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This is another exploration into scales, as part of the Mediterranean Suite.

Lucentum is the Roman name of my city, and means Light or Star... This city is very old. It seems to be founded by the Iberos (¿Iberians?). It was a Phoenician and a Greek colony (named Akra Leuka = White Coast). Afterwards a Roman city (Lucentum), and in 8th century the Arabs entered and stayed for 800 years, they gave the actual name: Alicante (from the Arab names: Ali and Cantara, who were a couple in love that ended in tragedy, of course).

Well, this piece is a sort of nocturno with a tonal part in the beginning and in the ending.

In the middle there is a development using a Lydian - Harmonic scale: first tetrachord is lydian, second one is harmonic.

The generated chords make the mode moderately unstable (the tonic is stable Cmaj7 and there is a good cadential chord Bmin). In this part, what seem chromaticisms are, in fact, diatonic notes to the scale.


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14 hours ago, Monarcheon said:

Pleasant. Initially I wasn't very sure of the B section, but you carried it through quite nicely. Am I missing something in the notation or do some of your rolled GM7 chords have an F natural in them?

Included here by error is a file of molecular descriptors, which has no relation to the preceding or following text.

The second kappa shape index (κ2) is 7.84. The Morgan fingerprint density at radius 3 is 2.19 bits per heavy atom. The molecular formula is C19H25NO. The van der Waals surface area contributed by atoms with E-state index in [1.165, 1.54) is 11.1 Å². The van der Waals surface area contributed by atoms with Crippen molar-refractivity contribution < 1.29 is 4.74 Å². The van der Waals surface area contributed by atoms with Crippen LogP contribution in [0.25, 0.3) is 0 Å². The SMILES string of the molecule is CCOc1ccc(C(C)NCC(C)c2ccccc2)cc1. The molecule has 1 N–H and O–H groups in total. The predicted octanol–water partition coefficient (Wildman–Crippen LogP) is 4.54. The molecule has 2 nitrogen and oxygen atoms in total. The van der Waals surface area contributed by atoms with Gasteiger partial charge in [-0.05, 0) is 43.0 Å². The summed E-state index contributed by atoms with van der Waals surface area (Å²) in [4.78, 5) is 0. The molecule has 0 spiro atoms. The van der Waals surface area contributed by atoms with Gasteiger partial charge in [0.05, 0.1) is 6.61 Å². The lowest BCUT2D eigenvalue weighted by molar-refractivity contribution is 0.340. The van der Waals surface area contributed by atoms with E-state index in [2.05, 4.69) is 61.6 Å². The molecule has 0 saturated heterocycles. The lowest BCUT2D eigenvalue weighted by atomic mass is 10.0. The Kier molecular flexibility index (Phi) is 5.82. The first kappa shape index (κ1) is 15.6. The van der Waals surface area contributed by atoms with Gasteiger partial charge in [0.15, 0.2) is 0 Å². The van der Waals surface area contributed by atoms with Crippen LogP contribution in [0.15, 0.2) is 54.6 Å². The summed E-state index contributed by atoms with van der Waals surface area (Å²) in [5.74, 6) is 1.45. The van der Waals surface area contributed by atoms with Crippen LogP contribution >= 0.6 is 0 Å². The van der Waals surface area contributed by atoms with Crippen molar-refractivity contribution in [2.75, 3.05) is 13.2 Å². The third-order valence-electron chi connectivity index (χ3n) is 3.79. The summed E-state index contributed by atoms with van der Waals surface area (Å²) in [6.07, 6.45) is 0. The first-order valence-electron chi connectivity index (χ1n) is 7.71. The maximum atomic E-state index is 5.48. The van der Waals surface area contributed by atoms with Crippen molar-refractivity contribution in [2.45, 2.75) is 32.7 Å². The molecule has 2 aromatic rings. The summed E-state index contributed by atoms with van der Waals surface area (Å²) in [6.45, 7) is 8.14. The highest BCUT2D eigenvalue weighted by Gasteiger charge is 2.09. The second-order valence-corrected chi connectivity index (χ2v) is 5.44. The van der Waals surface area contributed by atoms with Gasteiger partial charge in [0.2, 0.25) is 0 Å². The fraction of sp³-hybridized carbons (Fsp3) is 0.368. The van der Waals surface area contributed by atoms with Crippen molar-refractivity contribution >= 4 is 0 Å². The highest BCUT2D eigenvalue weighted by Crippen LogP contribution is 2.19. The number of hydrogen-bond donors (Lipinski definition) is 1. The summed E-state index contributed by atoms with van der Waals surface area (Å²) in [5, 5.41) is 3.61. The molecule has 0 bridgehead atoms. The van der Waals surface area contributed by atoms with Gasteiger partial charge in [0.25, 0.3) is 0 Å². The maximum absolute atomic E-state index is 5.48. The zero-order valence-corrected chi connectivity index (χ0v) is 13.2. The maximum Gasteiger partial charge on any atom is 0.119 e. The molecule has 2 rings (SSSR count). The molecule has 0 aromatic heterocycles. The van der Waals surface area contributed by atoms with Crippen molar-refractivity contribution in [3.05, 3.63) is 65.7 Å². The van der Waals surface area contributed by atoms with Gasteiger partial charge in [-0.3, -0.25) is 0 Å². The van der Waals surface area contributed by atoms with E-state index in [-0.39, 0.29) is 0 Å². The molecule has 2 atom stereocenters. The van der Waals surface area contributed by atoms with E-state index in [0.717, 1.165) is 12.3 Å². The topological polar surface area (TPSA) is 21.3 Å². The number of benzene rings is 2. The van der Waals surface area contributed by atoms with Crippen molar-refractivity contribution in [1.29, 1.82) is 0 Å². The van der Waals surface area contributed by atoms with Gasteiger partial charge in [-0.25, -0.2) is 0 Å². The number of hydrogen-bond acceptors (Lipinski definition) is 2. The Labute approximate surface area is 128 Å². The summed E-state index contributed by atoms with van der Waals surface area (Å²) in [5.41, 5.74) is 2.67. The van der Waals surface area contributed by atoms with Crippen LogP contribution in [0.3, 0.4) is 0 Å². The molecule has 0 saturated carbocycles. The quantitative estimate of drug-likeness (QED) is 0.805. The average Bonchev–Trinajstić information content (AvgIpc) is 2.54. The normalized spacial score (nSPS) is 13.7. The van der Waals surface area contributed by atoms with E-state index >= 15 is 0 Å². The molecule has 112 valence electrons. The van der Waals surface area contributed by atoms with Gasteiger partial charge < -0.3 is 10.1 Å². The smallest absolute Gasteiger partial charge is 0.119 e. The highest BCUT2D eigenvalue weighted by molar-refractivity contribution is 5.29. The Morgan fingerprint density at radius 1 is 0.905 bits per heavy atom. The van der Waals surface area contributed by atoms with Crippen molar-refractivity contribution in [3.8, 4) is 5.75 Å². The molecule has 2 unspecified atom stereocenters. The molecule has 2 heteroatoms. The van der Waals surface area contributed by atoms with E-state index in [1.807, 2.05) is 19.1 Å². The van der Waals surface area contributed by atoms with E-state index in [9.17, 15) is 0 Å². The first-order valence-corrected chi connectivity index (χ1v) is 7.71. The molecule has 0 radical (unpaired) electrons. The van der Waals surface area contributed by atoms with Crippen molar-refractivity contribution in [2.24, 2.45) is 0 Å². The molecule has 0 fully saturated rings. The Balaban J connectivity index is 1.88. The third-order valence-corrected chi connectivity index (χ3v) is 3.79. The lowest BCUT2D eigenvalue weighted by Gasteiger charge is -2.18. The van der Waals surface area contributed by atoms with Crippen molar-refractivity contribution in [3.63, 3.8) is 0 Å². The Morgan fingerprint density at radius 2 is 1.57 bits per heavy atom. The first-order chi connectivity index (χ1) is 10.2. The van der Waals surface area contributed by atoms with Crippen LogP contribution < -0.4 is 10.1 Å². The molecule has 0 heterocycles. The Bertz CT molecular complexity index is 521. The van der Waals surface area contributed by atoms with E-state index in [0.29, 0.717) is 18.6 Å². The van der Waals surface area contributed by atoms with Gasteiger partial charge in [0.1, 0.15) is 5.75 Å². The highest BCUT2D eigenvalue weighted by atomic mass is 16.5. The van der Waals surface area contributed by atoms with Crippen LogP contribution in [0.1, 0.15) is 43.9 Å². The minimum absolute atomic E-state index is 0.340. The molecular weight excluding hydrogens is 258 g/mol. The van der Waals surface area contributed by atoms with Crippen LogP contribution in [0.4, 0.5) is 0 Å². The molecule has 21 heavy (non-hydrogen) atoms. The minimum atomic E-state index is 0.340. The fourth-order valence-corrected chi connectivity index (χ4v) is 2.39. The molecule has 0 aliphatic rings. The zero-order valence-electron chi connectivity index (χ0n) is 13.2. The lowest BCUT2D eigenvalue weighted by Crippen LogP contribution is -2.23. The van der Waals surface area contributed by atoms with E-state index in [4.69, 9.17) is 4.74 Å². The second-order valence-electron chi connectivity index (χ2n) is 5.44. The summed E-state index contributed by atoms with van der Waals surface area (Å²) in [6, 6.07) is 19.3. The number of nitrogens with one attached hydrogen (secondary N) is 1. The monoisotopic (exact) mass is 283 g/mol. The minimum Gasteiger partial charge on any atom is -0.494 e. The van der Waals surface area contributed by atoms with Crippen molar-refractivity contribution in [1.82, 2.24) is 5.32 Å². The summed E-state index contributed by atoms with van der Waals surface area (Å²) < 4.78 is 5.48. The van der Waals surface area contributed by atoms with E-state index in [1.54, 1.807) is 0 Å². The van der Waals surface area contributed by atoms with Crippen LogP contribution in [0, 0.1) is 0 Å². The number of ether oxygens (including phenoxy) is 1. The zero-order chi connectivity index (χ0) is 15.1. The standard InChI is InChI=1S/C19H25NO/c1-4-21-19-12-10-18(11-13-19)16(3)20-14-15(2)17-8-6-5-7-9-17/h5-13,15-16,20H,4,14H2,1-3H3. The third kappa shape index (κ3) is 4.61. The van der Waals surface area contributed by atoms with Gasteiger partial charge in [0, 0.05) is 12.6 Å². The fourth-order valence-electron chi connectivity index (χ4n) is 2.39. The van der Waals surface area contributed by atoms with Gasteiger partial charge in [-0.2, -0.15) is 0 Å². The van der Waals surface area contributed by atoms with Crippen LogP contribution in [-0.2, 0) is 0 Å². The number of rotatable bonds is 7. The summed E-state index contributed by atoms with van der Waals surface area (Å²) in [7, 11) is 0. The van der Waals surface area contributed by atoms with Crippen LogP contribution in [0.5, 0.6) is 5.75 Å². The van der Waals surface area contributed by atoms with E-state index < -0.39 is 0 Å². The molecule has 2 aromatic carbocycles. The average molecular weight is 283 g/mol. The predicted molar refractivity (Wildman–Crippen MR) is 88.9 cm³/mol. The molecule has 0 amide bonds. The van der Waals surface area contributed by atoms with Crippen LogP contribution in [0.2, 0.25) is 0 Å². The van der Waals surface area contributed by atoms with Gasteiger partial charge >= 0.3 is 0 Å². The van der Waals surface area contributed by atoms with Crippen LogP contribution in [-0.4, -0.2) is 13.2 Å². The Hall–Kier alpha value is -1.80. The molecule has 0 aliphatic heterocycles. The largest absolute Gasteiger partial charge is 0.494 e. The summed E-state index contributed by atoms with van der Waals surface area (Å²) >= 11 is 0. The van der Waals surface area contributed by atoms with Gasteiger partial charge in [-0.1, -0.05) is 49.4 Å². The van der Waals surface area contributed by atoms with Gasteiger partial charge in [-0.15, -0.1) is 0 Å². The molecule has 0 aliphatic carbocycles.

Anyway, a very sweet addition to the suite.



Working with this kind of scales is hard sometimes. I think there are two problems:

1. The listener doesn't recognize a comfortable "tonality". It's not atonal, and the listener tries to identify the music with the major/minor system. But it doesn' fit, so he or she thinks it's "wrong". So the composer has to deal with it, writing something that, being, odd, is not "ugly".

2. Many times the scale doesn't give stable chords. Always, progression V7 - I (or similar) must be avoided, otherwise it will sound major / minor. When the tonic chord is Cm7(b5), or C7aug..., it's hard to make it stable... But possible.

On the other hand, it's nice working with these exotic modes.

Thanks for the comment on the Gmaj7 chords. I have checked them and they seem to be alright, but I saw one mistake in the Db7/G (which appears only once, OMG). So, I'll go over it again and make some corrections.




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Thanks Nicola Canada.

There are hundred of scales. But many people use them as improvisatory scales. I mean, scales to play over specific chords.

But my approach is quite different. I use them as harmonic systems by themselves, developing all sort of chords from the scale, and using in the melody only the scale (except passing notes).

The main handicap is staying away from the major/minor sonority.


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